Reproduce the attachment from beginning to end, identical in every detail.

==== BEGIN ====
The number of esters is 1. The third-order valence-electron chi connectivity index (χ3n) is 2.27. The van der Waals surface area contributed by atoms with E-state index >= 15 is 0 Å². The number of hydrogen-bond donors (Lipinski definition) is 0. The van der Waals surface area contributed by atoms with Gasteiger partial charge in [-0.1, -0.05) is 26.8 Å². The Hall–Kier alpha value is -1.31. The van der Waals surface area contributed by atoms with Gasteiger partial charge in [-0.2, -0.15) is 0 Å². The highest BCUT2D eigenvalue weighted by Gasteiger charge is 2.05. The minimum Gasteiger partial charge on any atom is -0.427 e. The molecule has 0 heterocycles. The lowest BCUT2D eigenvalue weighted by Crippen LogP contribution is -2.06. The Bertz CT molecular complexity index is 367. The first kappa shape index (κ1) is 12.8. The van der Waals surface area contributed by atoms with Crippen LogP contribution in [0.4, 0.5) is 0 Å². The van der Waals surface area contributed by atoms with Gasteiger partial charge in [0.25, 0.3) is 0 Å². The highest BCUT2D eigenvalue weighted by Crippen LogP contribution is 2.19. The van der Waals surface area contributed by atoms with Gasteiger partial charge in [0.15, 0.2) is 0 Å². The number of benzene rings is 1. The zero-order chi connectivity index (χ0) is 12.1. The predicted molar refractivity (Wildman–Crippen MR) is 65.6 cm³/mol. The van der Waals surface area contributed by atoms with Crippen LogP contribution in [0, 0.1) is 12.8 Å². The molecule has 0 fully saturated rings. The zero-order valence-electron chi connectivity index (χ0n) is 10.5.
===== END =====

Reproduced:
The number of esters is 1. The third-order valence-electron chi connectivity index (χ3n) is 2.27. The van der Waals surface area contributed by atoms with E-state index >= 15 is 0 Å². The number of hydrogen-bond donors (Lipinski definition) is 0. The van der Waals surface area contributed by atoms with Gasteiger partial charge in [-0.1, -0.05) is 26.8 Å². The Hall–Kier alpha value is -1.31. The van der Waals surface area contributed by atoms with Gasteiger partial charge in [-0.2, -0.15) is 0 Å². The highest BCUT2D eigenvalue weighted by Gasteiger charge is 2.05. The minimum Gasteiger partial charge on any atom is -0.427 e. The molecule has 0 heterocycles. The lowest BCUT2D eigenvalue weighted by Crippen LogP contribution is -2.06. The Bertz CT molecular complexity index is 367. The first kappa shape index (κ1) is 12.8. The van der Waals surface area contributed by atoms with Crippen LogP contribution in [0.4, 0.5) is 0 Å². The van der Waals surface area contributed by atoms with Gasteiger partial charge in [0.25, 0.3) is 0 Å². The highest BCUT2D eigenvalue weighted by Crippen LogP contribution is 2.19. The van der Waals surface area contributed by atoms with Gasteiger partial charge in [0.15, 0.2) is 0 Å². The number of benzene rings is 1. The zero-order chi connectivity index (χ0) is 12.1. The predicted molar refractivity (Wildman–Crippen MR) is 65.6 cm³/mol. The van der Waals surface area contributed by atoms with Crippen LogP contribution in [0, 0.1) is 12.8 Å². The molecule has 0 fully saturated rings. The zero-order valence-electron chi connectivity index (χ0n) is 10.5.